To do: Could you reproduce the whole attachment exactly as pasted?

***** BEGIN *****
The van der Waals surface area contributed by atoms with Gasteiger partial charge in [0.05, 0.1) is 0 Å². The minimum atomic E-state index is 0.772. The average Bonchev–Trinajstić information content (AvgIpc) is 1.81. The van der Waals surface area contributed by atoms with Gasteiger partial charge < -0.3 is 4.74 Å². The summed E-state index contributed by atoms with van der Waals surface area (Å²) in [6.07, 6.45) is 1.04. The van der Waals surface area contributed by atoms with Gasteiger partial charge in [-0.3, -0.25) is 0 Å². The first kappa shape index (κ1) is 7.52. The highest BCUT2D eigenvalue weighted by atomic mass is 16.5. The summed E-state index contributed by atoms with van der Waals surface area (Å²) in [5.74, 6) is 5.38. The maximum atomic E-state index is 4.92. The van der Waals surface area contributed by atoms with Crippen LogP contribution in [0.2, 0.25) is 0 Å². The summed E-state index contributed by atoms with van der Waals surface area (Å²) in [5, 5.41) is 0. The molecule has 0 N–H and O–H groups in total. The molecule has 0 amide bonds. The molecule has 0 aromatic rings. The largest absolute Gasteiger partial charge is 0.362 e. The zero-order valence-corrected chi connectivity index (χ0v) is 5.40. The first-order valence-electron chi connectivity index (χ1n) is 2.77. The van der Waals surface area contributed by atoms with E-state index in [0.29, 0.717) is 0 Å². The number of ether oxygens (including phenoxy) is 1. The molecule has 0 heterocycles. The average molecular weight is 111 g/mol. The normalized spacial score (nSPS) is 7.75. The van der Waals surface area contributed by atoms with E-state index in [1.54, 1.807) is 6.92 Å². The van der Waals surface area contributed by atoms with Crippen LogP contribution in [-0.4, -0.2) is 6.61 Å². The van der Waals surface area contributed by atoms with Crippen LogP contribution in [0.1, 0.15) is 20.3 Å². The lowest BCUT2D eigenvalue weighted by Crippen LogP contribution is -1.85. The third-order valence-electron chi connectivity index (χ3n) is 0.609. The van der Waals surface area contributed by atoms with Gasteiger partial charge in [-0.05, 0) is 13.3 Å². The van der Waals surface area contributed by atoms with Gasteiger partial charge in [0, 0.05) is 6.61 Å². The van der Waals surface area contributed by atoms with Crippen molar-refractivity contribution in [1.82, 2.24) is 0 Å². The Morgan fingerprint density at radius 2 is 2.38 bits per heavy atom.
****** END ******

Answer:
The van der Waals surface area contributed by atoms with Gasteiger partial charge in [0.05, 0.1) is 0 Å². The minimum atomic E-state index is 0.772. The average Bonchev–Trinajstić information content (AvgIpc) is 1.81. The van der Waals surface area contributed by atoms with Gasteiger partial charge < -0.3 is 4.74 Å². The summed E-state index contributed by atoms with van der Waals surface area (Å²) in [6.07, 6.45) is 1.04. The van der Waals surface area contributed by atoms with Gasteiger partial charge in [-0.3, -0.25) is 0 Å². The first kappa shape index (κ1) is 7.52. The highest BCUT2D eigenvalue weighted by atomic mass is 16.5. The summed E-state index contributed by atoms with van der Waals surface area (Å²) in [5.74, 6) is 5.38. The maximum atomic E-state index is 4.92. The van der Waals surface area contributed by atoms with Crippen LogP contribution in [0.2, 0.25) is 0 Å². The summed E-state index contributed by atoms with van der Waals surface area (Å²) in [5, 5.41) is 0. The molecule has 0 N–H and O–H groups in total. The molecule has 0 amide bonds. The molecule has 0 aromatic rings. The largest absolute Gasteiger partial charge is 0.362 e. The zero-order valence-corrected chi connectivity index (χ0v) is 5.40. The first-order valence-electron chi connectivity index (χ1n) is 2.77. The van der Waals surface area contributed by atoms with E-state index in [0.29, 0.717) is 0 Å². The number of ether oxygens (including phenoxy) is 1. The molecule has 0 heterocycles. The average molecular weight is 111 g/mol. The normalized spacial score (nSPS) is 7.75. The van der Waals surface area contributed by atoms with E-state index in [1.54, 1.807) is 6.92 Å². The van der Waals surface area contributed by atoms with Crippen LogP contribution in [-0.4, -0.2) is 6.61 Å². The van der Waals surface area contributed by atoms with Crippen LogP contribution in [0.1, 0.15) is 20.3 Å². The lowest BCUT2D eigenvalue weighted by Crippen LogP contribution is -1.85. The third-order valence-electron chi connectivity index (χ3n) is 0.609. The van der Waals surface area contributed by atoms with Gasteiger partial charge in [-0.05, 0) is 13.3 Å². The van der Waals surface area contributed by atoms with Gasteiger partial charge in [0, 0.05) is 6.61 Å². The van der Waals surface area contributed by atoms with Crippen molar-refractivity contribution in [1.82, 2.24) is 0 Å². The Morgan fingerprint density at radius 2 is 2.38 bits per heavy atom.